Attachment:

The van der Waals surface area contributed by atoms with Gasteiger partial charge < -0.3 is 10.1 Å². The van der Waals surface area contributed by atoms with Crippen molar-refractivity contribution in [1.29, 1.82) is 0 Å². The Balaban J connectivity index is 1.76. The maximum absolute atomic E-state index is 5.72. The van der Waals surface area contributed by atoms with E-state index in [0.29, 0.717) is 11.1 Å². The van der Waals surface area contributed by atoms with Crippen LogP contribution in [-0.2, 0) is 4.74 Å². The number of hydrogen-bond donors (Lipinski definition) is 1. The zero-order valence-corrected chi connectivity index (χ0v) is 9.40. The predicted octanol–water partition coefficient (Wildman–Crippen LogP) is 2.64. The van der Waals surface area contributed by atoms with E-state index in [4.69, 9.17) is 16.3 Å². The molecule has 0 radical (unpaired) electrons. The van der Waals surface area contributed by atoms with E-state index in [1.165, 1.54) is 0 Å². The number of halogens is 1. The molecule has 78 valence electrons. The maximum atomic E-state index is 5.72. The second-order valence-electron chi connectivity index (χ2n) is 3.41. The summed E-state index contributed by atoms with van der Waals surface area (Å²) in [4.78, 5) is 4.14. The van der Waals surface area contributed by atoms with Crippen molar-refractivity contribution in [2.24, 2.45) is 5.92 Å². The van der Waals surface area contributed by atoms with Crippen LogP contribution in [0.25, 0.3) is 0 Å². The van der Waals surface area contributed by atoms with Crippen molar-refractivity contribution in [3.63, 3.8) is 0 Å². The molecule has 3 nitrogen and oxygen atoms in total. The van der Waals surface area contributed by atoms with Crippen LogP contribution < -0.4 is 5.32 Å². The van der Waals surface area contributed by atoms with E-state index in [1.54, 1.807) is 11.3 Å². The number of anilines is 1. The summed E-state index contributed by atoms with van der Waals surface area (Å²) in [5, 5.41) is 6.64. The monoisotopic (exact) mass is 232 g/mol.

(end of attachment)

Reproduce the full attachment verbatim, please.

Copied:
The van der Waals surface area contributed by atoms with Gasteiger partial charge < -0.3 is 10.1 Å². The van der Waals surface area contributed by atoms with Crippen molar-refractivity contribution in [1.29, 1.82) is 0 Å². The Balaban J connectivity index is 1.76. The maximum absolute atomic E-state index is 5.72. The van der Waals surface area contributed by atoms with E-state index in [0.29, 0.717) is 11.1 Å². The van der Waals surface area contributed by atoms with Crippen LogP contribution in [-0.2, 0) is 4.74 Å². The number of hydrogen-bond donors (Lipinski definition) is 1. The zero-order valence-corrected chi connectivity index (χ0v) is 9.40. The predicted octanol–water partition coefficient (Wildman–Crippen LogP) is 2.64. The van der Waals surface area contributed by atoms with E-state index in [4.69, 9.17) is 16.3 Å². The molecule has 0 radical (unpaired) electrons. The van der Waals surface area contributed by atoms with E-state index in [1.165, 1.54) is 0 Å². The number of halogens is 1. The molecule has 78 valence electrons. The maximum atomic E-state index is 5.72. The second-order valence-electron chi connectivity index (χ2n) is 3.41. The summed E-state index contributed by atoms with van der Waals surface area (Å²) in [4.78, 5) is 4.14. The van der Waals surface area contributed by atoms with Crippen molar-refractivity contribution in [2.24, 2.45) is 5.92 Å². The van der Waals surface area contributed by atoms with Crippen LogP contribution in [0.25, 0.3) is 0 Å². The van der Waals surface area contributed by atoms with Crippen molar-refractivity contribution in [3.63, 3.8) is 0 Å². The molecule has 3 nitrogen and oxygen atoms in total. The van der Waals surface area contributed by atoms with Crippen LogP contribution < -0.4 is 5.32 Å². The van der Waals surface area contributed by atoms with E-state index in [1.54, 1.807) is 11.3 Å². The number of anilines is 1. The summed E-state index contributed by atoms with van der Waals surface area (Å²) in [5, 5.41) is 6.64. The monoisotopic (exact) mass is 232 g/mol.